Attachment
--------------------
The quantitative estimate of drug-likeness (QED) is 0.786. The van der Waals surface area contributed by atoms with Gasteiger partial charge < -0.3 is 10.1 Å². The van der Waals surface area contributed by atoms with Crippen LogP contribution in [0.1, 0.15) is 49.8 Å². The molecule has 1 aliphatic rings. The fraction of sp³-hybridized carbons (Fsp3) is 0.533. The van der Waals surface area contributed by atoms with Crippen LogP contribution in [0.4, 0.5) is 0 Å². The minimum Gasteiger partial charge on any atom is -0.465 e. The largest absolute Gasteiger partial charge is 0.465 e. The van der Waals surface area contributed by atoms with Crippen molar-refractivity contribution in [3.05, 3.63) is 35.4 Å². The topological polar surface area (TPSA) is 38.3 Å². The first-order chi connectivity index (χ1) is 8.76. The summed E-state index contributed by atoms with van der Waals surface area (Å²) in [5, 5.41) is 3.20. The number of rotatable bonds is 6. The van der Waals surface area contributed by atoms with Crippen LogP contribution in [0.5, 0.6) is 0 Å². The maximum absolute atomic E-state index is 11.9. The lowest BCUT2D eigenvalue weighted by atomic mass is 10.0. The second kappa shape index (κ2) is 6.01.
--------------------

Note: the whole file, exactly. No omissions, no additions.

The quantitative estimate of drug-likeness (QED) is 0.786. The van der Waals surface area contributed by atoms with Gasteiger partial charge < -0.3 is 10.1 Å². The van der Waals surface area contributed by atoms with Crippen LogP contribution in [0.1, 0.15) is 49.8 Å². The molecule has 1 aliphatic rings. The fraction of sp³-hybridized carbons (Fsp3) is 0.533. The van der Waals surface area contributed by atoms with Crippen LogP contribution in [0.4, 0.5) is 0 Å². The minimum Gasteiger partial charge on any atom is -0.465 e. The largest absolute Gasteiger partial charge is 0.465 e. The van der Waals surface area contributed by atoms with Crippen molar-refractivity contribution in [3.05, 3.63) is 35.4 Å². The topological polar surface area (TPSA) is 38.3 Å². The first-order chi connectivity index (χ1) is 8.76. The summed E-state index contributed by atoms with van der Waals surface area (Å²) in [5, 5.41) is 3.20. The number of rotatable bonds is 6. The van der Waals surface area contributed by atoms with Crippen LogP contribution in [0.5, 0.6) is 0 Å². The maximum absolute atomic E-state index is 11.9. The lowest BCUT2D eigenvalue weighted by atomic mass is 10.0. The second kappa shape index (κ2) is 6.01.